The Delaware Supreme Court, in two opinions published this month, addressed issues of attorney conduct that should be of broad interest.
In the case of In Re Abbott, read opinion here, the Delaware Supreme Court addressed the propriety of rhetorical extremes contained in a brief, that the trial court had stricken sua sponte, after concluding that the arguments crossed the line of acceptable conduct. The Supreme Court affirmed. Delaware’s high court quoted verbatim from some of the language it found objectionable and reasoned that certain conduct is so unprofessional that it becomes unethical as well, in this case violating Rule 8.4(d) which prohibits professional misconduct that is prejudicial to the administration of justice. (An issue not addressed by the court, but which most lawyers should ask, is whether such conduct among lawyers as occurred in this case, outside the context of litigation, could also violate the ethical rules.)
The high court found that the arguments in the brief went beyond “merely” unprofessional, and that the rules were violated because the pleadings filed with the court contained “unnecessary invective and rhetoric, and were obnoxious [as well as] unnecessarily sarcastic and strident in tone.” The court noted that the duty to the tribunal takes precedence over the interests of a client. Former U.S. Supreme Court Justice Sandra Day O’Connor was quoted in the opinion saying that “incivility disserves the client because it wastes time and energy – – time that is billed to the client at hundreds of dollars an hour, and energy that is better spent working on the case than working over the opponent.” The Supreme Court cited a prior opinion of 15 years ago when it stated that “simply put, insulting conduct toward opposing counsel, and disparaging a court’s integrity are unacceptable by any standard.” The court further reasoned that “zealous advocacy never requires disruptive, disrespectful, degrading or disparaging rhetoric. The use of such rhetoric crosses the line from acceptable forceful advocacy into unethical conduct that violates the Delaware Lawyers’ Rules of Professional Conduct.” Thus, the Delaware Supreme Court is now on record as ruling that disrespectful, degrading or disparaging rhetoric violates the ethical rules that apply to lawyers. Although beyond the scope of the opinion, I mention as an aside, the truism incorporated in the rules that the assistants of lawyers are not permitted to violate the rules that the lawyers themselves are required to uphold.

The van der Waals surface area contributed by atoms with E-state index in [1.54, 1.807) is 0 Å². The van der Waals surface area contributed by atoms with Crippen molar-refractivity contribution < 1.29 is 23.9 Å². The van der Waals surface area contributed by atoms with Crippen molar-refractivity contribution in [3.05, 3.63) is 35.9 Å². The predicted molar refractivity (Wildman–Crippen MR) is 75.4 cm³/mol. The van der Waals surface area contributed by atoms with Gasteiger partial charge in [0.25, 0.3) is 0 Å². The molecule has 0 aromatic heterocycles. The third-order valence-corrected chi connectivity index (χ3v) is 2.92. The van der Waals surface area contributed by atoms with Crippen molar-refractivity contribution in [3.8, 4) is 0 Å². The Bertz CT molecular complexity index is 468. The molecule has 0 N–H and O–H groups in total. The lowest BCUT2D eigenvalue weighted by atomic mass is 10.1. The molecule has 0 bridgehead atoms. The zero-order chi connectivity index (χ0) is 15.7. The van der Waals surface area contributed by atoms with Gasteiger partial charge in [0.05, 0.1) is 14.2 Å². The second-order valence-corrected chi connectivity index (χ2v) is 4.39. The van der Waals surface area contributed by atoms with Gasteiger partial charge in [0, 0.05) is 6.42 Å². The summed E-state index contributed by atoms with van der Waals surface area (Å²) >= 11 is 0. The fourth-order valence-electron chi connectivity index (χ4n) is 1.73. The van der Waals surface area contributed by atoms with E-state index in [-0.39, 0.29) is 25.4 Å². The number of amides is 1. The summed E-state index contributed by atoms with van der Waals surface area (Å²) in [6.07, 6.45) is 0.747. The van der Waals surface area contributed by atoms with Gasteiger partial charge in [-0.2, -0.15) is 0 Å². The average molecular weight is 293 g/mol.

Separately, this month the Delaware Supreme Court found that a Pennsylvania lawyer who did not have an office in Delaware, was still improperly "practicing law in Delaware" when she provided advice to Delaware clients and engaged in other patterns of behavior that "established a systematic and continuous presence in Delaware for the practice of law in violation of Rule 5.5(b)". In Re Tonwe, read opinion here. The court’s penalties included a permanent prohibition against being admitted pro hac vice in any Delaware proceeding.